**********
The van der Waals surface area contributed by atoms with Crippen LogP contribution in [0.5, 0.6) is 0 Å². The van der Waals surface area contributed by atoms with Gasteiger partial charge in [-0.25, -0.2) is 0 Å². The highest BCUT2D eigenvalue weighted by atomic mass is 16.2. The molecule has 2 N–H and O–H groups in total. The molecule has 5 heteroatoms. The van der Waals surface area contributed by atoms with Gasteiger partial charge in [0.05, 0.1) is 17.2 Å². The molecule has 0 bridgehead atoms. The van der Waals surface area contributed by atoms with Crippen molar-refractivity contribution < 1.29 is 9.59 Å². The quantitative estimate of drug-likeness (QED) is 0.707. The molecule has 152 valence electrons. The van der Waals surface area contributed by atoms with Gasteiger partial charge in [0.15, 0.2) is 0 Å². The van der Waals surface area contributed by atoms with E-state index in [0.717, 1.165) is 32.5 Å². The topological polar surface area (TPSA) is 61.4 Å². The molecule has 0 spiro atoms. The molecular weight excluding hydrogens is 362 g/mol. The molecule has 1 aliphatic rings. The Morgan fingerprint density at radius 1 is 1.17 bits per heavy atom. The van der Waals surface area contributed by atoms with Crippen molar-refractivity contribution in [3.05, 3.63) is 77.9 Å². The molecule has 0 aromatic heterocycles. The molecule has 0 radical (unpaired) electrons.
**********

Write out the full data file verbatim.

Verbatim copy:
The van der Waals surface area contributed by atoms with Crippen LogP contribution in [0.5, 0.6) is 0 Å². The van der Waals surface area contributed by atoms with Gasteiger partial charge in [-0.25, -0.2) is 0 Å². The highest BCUT2D eigenvalue weighted by atomic mass is 16.2. The molecule has 2 N–H and O–H groups in total. The molecule has 5 heteroatoms. The van der Waals surface area contributed by atoms with Gasteiger partial charge in [0.05, 0.1) is 17.2 Å². The molecule has 0 bridgehead atoms. The van der Waals surface area contributed by atoms with Crippen molar-refractivity contribution < 1.29 is 9.59 Å². The quantitative estimate of drug-likeness (QED) is 0.707. The molecule has 152 valence electrons. The van der Waals surface area contributed by atoms with Gasteiger partial charge in [0.15, 0.2) is 0 Å². The van der Waals surface area contributed by atoms with E-state index in [0.717, 1.165) is 32.5 Å². The topological polar surface area (TPSA) is 61.4 Å². The molecule has 0 spiro atoms. The molecular weight excluding hydrogens is 362 g/mol. The molecule has 1 aliphatic rings. The Morgan fingerprint density at radius 1 is 1.17 bits per heavy atom. The van der Waals surface area contributed by atoms with Crippen molar-refractivity contribution in [3.05, 3.63) is 77.9 Å². The molecule has 0 aromatic heterocycles. The molecule has 0 radical (unpaired) electrons.